Friday, November 30, 2007

Watchmen: Movie Stills to Comic Panels Comparison

The official Watchmen movie page posted four high-res photos of their New York set this past week, and the things are full of shout outs to the alternate New York Dave Gibbons so richly illustrated in the comic. I'll be taking a look at the pics one at a time, don't be afraid to click them for full res detail:

UPDATE: The trailer for the film has been released, check out some detailed film to comic comparisons of it here.

Photo 1: The Newsstand
The first thing that pops out about this image is that they've relocated the newsstand from the Southeast corner of 40th St and 7th Ave to somewhere near Grand Central Station. In the book the location allowed for it to be within sight of Madison Square Garden, where thousands died at a Pale Horse concert. Maybe the big fat kill in the movie will be Grand Central commuters instead of metalheads.

MUCH more analysis after the jump...

Obviously, we've got the Bernies in their places, with Little Bernie sitting in front of a large ad for Tales of the Black Freighter, the comic he is reading throughout the story.It's also interesting to note that he's leaning against a fire hydrant instead of an electric car recharging station. Why? More on that later. They've also crammed a lot of other locations from the book onto the same block. For instance, the Rumrunner Bar, next to which the ill-fated Moloch lives:
Also, the Burlesk strip club, complete with the "Enola Gay and the Little Boys" marquee:And lastly, a poster for the aforementioned Pale Horse/Krystalnacht show hangs in the background:
Photo 2: Gunga Diner

On the opposite corner from the newsstand (at least in the book), the Gunga Diner stands. They've maintained the shape of the window trim and the elephant logo, but sexed it all up a bit to good effect. There also appears to be a curtained greenscreen off to the left, which *ehem* wasn't in the book. Notice the difference in the taxi designs. The comic is based in an alternate 1980s where the influence of Dr. Manhattan has fast-forwarded us into new technologies like the electric car, among other things. The movie appears to be set in a non-alternate 80s, with normal cars and therefore, as I mentioned above, no charging stations. What does this mean? Is the Dr. Manhattan character's influence on the world downplayed in the movie? This was a major theme in the book, I wonder what they're cookin'.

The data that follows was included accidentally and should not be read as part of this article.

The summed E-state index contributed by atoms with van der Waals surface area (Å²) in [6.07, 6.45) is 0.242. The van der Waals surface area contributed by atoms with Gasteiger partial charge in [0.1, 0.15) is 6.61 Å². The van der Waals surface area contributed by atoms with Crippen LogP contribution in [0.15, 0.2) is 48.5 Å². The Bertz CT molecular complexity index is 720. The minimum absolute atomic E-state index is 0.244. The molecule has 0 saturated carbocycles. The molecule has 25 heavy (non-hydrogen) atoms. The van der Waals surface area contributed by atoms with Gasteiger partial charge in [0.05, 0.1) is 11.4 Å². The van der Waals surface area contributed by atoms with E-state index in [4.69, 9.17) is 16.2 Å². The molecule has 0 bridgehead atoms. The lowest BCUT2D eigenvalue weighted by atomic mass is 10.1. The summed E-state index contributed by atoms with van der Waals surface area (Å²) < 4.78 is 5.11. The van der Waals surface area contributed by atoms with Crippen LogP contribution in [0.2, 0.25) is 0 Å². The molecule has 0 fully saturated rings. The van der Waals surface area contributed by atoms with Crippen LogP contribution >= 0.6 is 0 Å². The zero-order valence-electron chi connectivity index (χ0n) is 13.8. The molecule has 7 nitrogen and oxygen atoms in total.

Photo 3: Treasure Island
Nothing really happens here at Treasure Island, aside from it being the earliest chronological appearance of the "Who Watches the Watchmen?" graffiti. They've added some details about what's on sale, and oddly used the chiefly British spelling of "collectibles." I guess that's what you get when you hire Canadian art directors.

Photo 4: The Pawn Shop? Hurm. Couldn't find any pawn shops in the book, but I did find a (much smaller) Nixon four more years poster:Which brings up an interesting point. Dave Gibbons' illustrations for the comic were extremely dense with little artifacts from the world of the book. But these artifacts were always subtle, never drawing attention to themselves. Notice that I couldn't find a better image of the Rumrunner sign, the Burlesk sign, or the Gunga Diner. These things are all throughout the book, yet they are easy to overlook because they don't announce their presence. We don't even ever see the full phrase "Who Watches the Watchmen?" We have to piece it together from the fragments we see throughout the story. This is what makes rereading Watchmen such a treat--you'll always notice something you never saw before. Here's hoping Zack Snyder is approaching the film with the same delicate touch.

All in all, these stills get me excited. They feel like Watchmen. Notice how faithful they're being to the slightly bizarre yellow and purple-heavy color scheme of the book: the yellows of the door Rorschach is walking towards and Treasure Island, and the purple Gunga Diner. Vrrr nice.


chaitanyak said...

great analysis! will be watching for this movie too. (actually found your post after i made a simillar one on my blog!)
youve done a more through job than me, kudos man.

Erik said...

There is the fact that these are production stills and not frames from the actual movie. The possibility that shots in the movie will obscure signs and features in the same way Gibbons did it still exists.

Steve Buccellato said...

It's pretty amazing that they referenced the buildings in the book so thoroughly. They could have easily created their own New York, signage and all, and practically nobody would have noticed.

It's also amazing just how much YOU were able to get out of those few photos! My hat's off to you!

Jason A. Quest said...

The trick of letting the reader piece together the text of the graffiti from multiple partial views works in comics, but wouldn't work well in a movie. The director can't let the camera linger on stuff like that long enough for people to commit it to memory, and the viewer can't look back a couple scenes when they see the next bit to check what the other part said.

So don't count on it.

Anonymous said...

We should give more credit to the human mind. we can process information pretty quickly. the fact that they are really trying to reflect the novel this closely is great because those viewers who have read the comic will notice it even if they don't know they are noticing it.

Shawn Levasseur said...

I remember seeing some captions for these New York city photos that put the time as the "1970's", so that these shot reflect a time BEFORE the electric cars were introduced.


I do remember a reference to JFK being shot while riding in an electric powered car. So, go figure.

Maybe the auto companies wouldn't cough up the product placement money for putting their electric car ideas on display. ;)

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